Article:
Oregon Supreme Court Gets One Right
The Oregon Supreme Court has unanimously upheld the constitutionality of Measure 37, the property rights initiative approved by the voters in 2004. It requires government to either compensate landowners for reductions of real property fair market value due to certain land use regulations or modify, remove or not apply such regulations.
Most Oregonians understand the importance of protecting property rights, and they voted to require their government to understand that importance as well. A few dissenters challenged the measure and won in circuit court, but the highest court in our state has now soundly rejected their arguments.
The most interesting claim against Measure 37 was that it violated the legislature’s right to make laws. In rejecting that argument, the Court restated what it had previously determined, that:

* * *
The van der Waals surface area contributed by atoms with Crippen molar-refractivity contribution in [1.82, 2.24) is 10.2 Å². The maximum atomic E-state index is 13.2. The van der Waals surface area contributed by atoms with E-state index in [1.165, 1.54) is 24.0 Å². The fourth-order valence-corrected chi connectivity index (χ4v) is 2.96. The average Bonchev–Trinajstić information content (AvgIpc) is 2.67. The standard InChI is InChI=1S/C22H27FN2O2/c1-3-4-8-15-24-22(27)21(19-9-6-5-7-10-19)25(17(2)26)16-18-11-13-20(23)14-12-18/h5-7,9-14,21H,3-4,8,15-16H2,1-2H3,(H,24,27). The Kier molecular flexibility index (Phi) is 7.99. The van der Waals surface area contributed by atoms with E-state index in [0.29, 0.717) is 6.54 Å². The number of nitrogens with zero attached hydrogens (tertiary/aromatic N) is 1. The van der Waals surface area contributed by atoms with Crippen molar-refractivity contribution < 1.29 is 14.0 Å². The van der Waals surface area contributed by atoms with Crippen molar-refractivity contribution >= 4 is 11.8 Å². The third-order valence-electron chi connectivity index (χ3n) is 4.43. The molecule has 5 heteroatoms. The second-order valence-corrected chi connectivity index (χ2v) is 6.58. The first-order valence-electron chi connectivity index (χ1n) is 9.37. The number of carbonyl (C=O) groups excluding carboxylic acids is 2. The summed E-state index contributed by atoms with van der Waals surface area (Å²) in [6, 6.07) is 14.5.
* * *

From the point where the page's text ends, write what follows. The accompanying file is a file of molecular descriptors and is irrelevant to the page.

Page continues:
“Our constitution, like all other state constitutions, is not to be regarded as a grant of power, but rather a limitation upon the powers of the legislature. The people, in adopting it, committed to the legislature the whole law making power of the state, which they did not expressly or impliedly withhold.”
Oregonians have now withheld from government the power to arbitrarily reduce the value of our property without consequence. The state can still enact land use laws, but if those laws reduce the value of property you owned at the time the law changed, you can demand that the government modify, remove or not apply the regulation, or compensate you for your loss.
Both property rights and the principle of limited government were reinforced with today’s decision.
© 2006, Cascade Policy Institute. All rights reserved. Permission to reprint in whole or in part is hereby granted, provided the author and Cascade Policy Institute are cited. Contact Cascade at (503) 242-0900 to arrange print or broadcast interviews on this topic. For more topics visit the QuickPoint! archive.